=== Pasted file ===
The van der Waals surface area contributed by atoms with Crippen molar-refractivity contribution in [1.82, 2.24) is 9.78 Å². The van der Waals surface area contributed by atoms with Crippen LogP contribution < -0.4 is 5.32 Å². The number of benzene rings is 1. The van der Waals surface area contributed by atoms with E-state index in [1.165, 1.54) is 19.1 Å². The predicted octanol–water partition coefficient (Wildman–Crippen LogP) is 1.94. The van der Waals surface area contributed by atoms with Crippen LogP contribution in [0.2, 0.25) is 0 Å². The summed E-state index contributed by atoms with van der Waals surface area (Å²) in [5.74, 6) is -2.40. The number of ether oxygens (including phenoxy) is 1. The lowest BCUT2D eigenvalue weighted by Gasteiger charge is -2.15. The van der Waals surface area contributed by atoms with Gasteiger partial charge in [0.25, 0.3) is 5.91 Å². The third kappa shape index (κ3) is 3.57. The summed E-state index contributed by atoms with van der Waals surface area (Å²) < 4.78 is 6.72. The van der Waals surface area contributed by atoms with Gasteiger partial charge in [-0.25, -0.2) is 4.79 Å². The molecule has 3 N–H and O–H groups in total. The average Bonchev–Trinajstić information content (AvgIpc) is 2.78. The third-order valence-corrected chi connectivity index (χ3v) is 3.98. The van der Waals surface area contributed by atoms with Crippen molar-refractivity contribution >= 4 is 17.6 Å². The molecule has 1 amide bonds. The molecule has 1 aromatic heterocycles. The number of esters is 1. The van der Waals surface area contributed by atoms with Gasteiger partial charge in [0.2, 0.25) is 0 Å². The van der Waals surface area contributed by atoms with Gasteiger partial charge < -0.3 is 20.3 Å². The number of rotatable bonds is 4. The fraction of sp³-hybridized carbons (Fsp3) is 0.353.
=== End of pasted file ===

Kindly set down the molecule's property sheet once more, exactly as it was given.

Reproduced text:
The van der Waals surface area contributed by atoms with Crippen molar-refractivity contribution in [1.82, 2.24) is 9.78 Å². The van der Waals surface area contributed by atoms with Crippen LogP contribution < -0.4 is 5.32 Å². The number of benzene rings is 1. The van der Waals surface area contributed by atoms with E-state index in [1.165, 1.54) is 19.1 Å². The predicted octanol–water partition coefficient (Wildman–Crippen LogP) is 1.94. The van der Waals surface area contributed by atoms with Crippen LogP contribution in [0.2, 0.25) is 0 Å². The summed E-state index contributed by atoms with van der Waals surface area (Å²) in [5.74, 6) is -2.40. The number of ether oxygens (including phenoxy) is 1. The lowest BCUT2D eigenvalue weighted by Gasteiger charge is -2.15. The van der Waals surface area contributed by atoms with Gasteiger partial charge in [0.25, 0.3) is 5.91 Å². The third kappa shape index (κ3) is 3.57. The summed E-state index contributed by atoms with van der Waals surface area (Å²) < 4.78 is 6.72. The van der Waals surface area contributed by atoms with Gasteiger partial charge in [-0.25, -0.2) is 4.79 Å². The molecule has 3 N–H and O–H groups in total. The average Bonchev–Trinajstić information content (AvgIpc) is 2.78. The third-order valence-corrected chi connectivity index (χ3v) is 3.98. The van der Waals surface area contributed by atoms with Crippen molar-refractivity contribution >= 4 is 17.6 Å². The molecule has 1 amide bonds. The molecule has 1 aromatic heterocycles. The number of esters is 1. The van der Waals surface area contributed by atoms with Gasteiger partial charge in [0.2, 0.25) is 0 Å². The van der Waals surface area contributed by atoms with Gasteiger partial charge < -0.3 is 20.3 Å². The number of rotatable bonds is 4. The fraction of sp³-hybridized carbons (Fsp3) is 0.353.